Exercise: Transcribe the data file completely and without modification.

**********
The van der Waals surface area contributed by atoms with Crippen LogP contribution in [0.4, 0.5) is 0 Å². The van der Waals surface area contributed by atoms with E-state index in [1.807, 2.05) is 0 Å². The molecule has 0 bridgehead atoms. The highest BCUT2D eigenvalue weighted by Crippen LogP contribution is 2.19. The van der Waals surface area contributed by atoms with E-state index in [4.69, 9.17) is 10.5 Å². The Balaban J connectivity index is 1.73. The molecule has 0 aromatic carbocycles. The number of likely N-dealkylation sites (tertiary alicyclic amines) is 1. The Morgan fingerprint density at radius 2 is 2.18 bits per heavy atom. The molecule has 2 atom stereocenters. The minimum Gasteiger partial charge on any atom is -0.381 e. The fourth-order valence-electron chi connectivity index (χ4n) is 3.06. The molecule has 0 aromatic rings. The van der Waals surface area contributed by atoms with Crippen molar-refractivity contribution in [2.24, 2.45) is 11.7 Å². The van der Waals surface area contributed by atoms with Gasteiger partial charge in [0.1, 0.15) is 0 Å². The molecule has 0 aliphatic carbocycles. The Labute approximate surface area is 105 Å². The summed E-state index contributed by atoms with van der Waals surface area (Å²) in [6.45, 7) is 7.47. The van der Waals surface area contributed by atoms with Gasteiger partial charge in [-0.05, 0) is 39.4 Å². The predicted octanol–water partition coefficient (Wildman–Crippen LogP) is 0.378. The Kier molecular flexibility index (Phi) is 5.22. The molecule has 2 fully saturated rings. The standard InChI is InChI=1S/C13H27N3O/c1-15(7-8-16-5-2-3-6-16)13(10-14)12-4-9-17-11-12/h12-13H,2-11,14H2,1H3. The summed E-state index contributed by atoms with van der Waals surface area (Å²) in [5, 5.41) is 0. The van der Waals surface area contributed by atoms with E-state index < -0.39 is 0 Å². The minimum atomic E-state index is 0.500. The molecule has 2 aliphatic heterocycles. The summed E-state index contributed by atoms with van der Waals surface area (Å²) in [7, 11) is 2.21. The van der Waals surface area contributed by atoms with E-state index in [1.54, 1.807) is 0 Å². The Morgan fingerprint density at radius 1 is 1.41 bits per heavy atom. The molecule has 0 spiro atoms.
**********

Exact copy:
The van der Waals surface area contributed by atoms with Crippen LogP contribution in [0.4, 0.5) is 0 Å². The van der Waals surface area contributed by atoms with E-state index in [1.807, 2.05) is 0 Å². The molecule has 0 bridgehead atoms. The highest BCUT2D eigenvalue weighted by Crippen LogP contribution is 2.19. The van der Waals surface area contributed by atoms with E-state index in [4.69, 9.17) is 10.5 Å². The Balaban J connectivity index is 1.73. The molecule has 0 aromatic carbocycles. The number of likely N-dealkylation sites (tertiary alicyclic amines) is 1. The Morgan fingerprint density at radius 2 is 2.18 bits per heavy atom. The molecule has 2 atom stereocenters. The minimum Gasteiger partial charge on any atom is -0.381 e. The fourth-order valence-electron chi connectivity index (χ4n) is 3.06. The molecule has 0 aromatic rings. The van der Waals surface area contributed by atoms with Crippen molar-refractivity contribution in [2.24, 2.45) is 11.7 Å². The van der Waals surface area contributed by atoms with Gasteiger partial charge in [0.1, 0.15) is 0 Å². The molecule has 0 aliphatic carbocycles. The Labute approximate surface area is 105 Å². The summed E-state index contributed by atoms with van der Waals surface area (Å²) in [6.45, 7) is 7.47. The van der Waals surface area contributed by atoms with Gasteiger partial charge in [-0.05, 0) is 39.4 Å². The predicted octanol–water partition coefficient (Wildman–Crippen LogP) is 0.378. The Kier molecular flexibility index (Phi) is 5.22. The molecule has 2 fully saturated rings. The standard InChI is InChI=1S/C13H27N3O/c1-15(7-8-16-5-2-3-6-16)13(10-14)12-4-9-17-11-12/h12-13H,2-11,14H2,1H3. The summed E-state index contributed by atoms with van der Waals surface area (Å²) in [5, 5.41) is 0. The van der Waals surface area contributed by atoms with E-state index < -0.39 is 0 Å². The minimum atomic E-state index is 0.500. The molecule has 2 aliphatic heterocycles. The summed E-state index contributed by atoms with van der Waals surface area (Å²) in [7, 11) is 2.21. The van der Waals surface area contributed by atoms with E-state index in [1.54, 1.807) is 0 Å². The Morgan fingerprint density at radius 1 is 1.41 bits per heavy atom. The molecule has 0 spiro atoms.